What I realise in hindsight, is that the barriers to consistency got to me. Sanctioning where I have to follow up is exhausting. (Centralised detentions could solve this). Inconsistency across the school and pupil responses to sanctions also act as barriers. Having explored the huge debates on Edu-Twitter, Institute of Ideas and reading posts such as Joe Kirby’s, I learned about two key ideas which are key to creating a culture of respect for the rules across the school:
- For new teachers up and down the country then, the biggest support senior leadership can give teachers is to take away teacher autonomy where it concerns behaviour. This means there must be absolute clarity about the specific consequences for specific behaviours – this needs to be formulaic. As soon as there is room for interpretation of a behaviour and its associated sanction, it leads to inconsistencies between teachers, which results in backlash from pupils and the perception of some teachers as unfair and others as friendly, undermining teachers’ attempts at enforcing rules and building strong relationships with pupils. If the behaviour and consequence is clearly defined, it should drastically reduce any differences between staff. Consistency is key.
- Both teachers and pupils need to be crystal clear as to why certain behaviours are praised and why others are sanctioned. This will mean there is buy-in from both parties, the reward or sanction is meaningful and explicit. It is also empowering for a pupil to connect their actions to the consequences as it acts as a motivator. Narration of the what and why for any praise or sanction is the best way to achieve this, and the ‘why’ is almost always linked to responsibility, maximising learning and being respectful.
Fortunately, in the absence of a crystal clear, formulaic behaviour policy, individual teachers can still apply these approach in their classrooms. Of course it is harder if only some teachers do this, but it’s certainly worth a shot. I am still on my journey to getting where I want. Some things I am going to try are:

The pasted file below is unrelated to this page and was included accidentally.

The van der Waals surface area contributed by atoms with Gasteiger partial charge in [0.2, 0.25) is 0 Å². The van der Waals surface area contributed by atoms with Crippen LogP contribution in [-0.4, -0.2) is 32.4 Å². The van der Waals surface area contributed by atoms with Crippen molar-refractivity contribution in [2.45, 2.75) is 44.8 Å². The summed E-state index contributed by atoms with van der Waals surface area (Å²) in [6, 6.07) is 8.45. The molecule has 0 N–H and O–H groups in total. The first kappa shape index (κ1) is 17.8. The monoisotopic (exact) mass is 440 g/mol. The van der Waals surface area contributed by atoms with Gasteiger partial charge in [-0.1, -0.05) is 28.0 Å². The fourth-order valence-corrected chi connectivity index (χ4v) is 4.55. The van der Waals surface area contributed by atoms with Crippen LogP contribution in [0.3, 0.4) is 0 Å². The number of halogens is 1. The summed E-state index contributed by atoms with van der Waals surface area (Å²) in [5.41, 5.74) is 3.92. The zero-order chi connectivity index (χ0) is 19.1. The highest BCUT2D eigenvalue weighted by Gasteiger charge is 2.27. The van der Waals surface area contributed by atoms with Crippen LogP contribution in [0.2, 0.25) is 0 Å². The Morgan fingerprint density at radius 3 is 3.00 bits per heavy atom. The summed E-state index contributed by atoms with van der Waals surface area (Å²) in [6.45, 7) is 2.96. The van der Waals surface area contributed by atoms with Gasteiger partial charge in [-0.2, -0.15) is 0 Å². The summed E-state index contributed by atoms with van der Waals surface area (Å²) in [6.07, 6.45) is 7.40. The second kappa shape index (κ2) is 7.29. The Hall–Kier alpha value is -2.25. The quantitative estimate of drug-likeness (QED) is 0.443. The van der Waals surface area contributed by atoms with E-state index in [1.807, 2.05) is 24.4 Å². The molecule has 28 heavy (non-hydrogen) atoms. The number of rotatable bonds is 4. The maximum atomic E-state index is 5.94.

- Define exactly what sorts of behaviours I will reward/sanction e.g. follow sanctioning system if any pupil talks when I have asked for silent work – no reminders.
- Use stock phrases to make narration of these behaviours easier, as well as the link to why. ‘Silence is vital because everyone needs the opportunity to concentrate, which is why you now have a written warning’.
- Ask colleagues to do some live coaching – where they help direct me in the classroom if I am letting certain behaviours slip. E.g. My colleague signals I should write up a warning because a pupil calls out and I, in my bad habits, have accepted the answer. Or a colleague nudges me to narrate positively when pupils are working in silence, all focussed on answering questions.
It’s hard to be consistent if you are not used to being 100% consistent because letting certain behaviours slip may feel helpful: better relationship with pupils; no chasing up if there is a sanction given, no escalating response from certain pupils. But it’s worth remembering that we too need to practice this art of inhibiting immediately expedient actions and appreciating the pay-off of delayed benefits. We’ve come 360.
In the next post, I will discuss the Evolution of my Pedagogy: Teacher Talk.